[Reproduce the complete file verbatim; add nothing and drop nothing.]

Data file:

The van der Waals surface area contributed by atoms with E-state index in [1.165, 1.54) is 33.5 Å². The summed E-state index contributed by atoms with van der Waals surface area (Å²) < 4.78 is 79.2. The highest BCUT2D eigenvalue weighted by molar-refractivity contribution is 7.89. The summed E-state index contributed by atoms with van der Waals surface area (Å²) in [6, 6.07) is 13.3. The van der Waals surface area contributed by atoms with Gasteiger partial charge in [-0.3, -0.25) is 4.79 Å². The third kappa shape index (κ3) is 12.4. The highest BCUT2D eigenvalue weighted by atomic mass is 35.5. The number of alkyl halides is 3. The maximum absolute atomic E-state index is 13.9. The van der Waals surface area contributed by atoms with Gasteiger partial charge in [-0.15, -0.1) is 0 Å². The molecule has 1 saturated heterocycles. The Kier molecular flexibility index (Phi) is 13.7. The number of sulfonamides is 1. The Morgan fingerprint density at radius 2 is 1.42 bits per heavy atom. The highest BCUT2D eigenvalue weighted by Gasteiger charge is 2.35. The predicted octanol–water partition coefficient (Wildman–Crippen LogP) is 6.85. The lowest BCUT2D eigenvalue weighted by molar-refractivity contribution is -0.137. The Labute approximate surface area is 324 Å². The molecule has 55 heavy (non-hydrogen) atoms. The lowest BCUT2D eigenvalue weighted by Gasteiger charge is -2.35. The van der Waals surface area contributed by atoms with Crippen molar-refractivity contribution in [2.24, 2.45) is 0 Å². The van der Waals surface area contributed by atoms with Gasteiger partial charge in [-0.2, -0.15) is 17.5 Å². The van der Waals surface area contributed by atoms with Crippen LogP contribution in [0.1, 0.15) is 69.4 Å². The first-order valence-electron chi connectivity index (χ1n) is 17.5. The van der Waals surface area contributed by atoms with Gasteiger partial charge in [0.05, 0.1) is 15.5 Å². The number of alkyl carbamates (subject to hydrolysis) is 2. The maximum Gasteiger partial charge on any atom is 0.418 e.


The van der Waals surface area contributed by atoms with E-state index in [1.165, 1.54) is 33.5 Å². The summed E-state index contributed by atoms with van der Waals surface area (Å²) < 4.78 is 79.2. The highest BCUT2D eigenvalue weighted by molar-refractivity contribution is 7.89. The summed E-state index contributed by atoms with van der Waals surface area (Å²) in [6, 6.07) is 13.3. The van der Waals surface area contributed by atoms with Gasteiger partial charge in [-0.3, -0.25) is 4.79 Å². The third kappa shape index (κ3) is 12.4. The highest BCUT2D eigenvalue weighted by atomic mass is 35.5. The number of alkyl halides is 3. The maximum absolute atomic E-state index is 13.9. The van der Waals surface area contributed by atoms with Gasteiger partial charge in [-0.15, -0.1) is 0 Å². The molecule has 1 saturated heterocycles. The Kier molecular flexibility index (Phi) is 13.7. The number of sulfonamides is 1. The Morgan fingerprint density at radius 2 is 1.42 bits per heavy atom. The highest BCUT2D eigenvalue weighted by Gasteiger charge is 2.35. The predicted octanol–water partition coefficient (Wildman–Crippen LogP) is 6.85. The lowest BCUT2D eigenvalue weighted by molar-refractivity contribution is -0.137. The Labute approximate surface area is 324 Å². The molecule has 55 heavy (non-hydrogen) atoms. The lowest BCUT2D eigenvalue weighted by Gasteiger charge is -2.35. The van der Waals surface area contributed by atoms with Crippen molar-refractivity contribution in [2.24, 2.45) is 0 Å². The van der Waals surface area contributed by atoms with Gasteiger partial charge in [-0.2, -0.15) is 17.5 Å². The van der Waals surface area contributed by atoms with Crippen LogP contribution in [0.1, 0.15) is 69.4 Å². The first-order valence-electron chi connectivity index (χ1n) is 17.5. The van der Waals surface area contributed by atoms with Gasteiger partial charge in [0.05, 0.1) is 15.5 Å². The number of alkyl carbamates (subject to hydrolysis) is 2. The maximum Gasteiger partial charge on any atom is 0.418 e.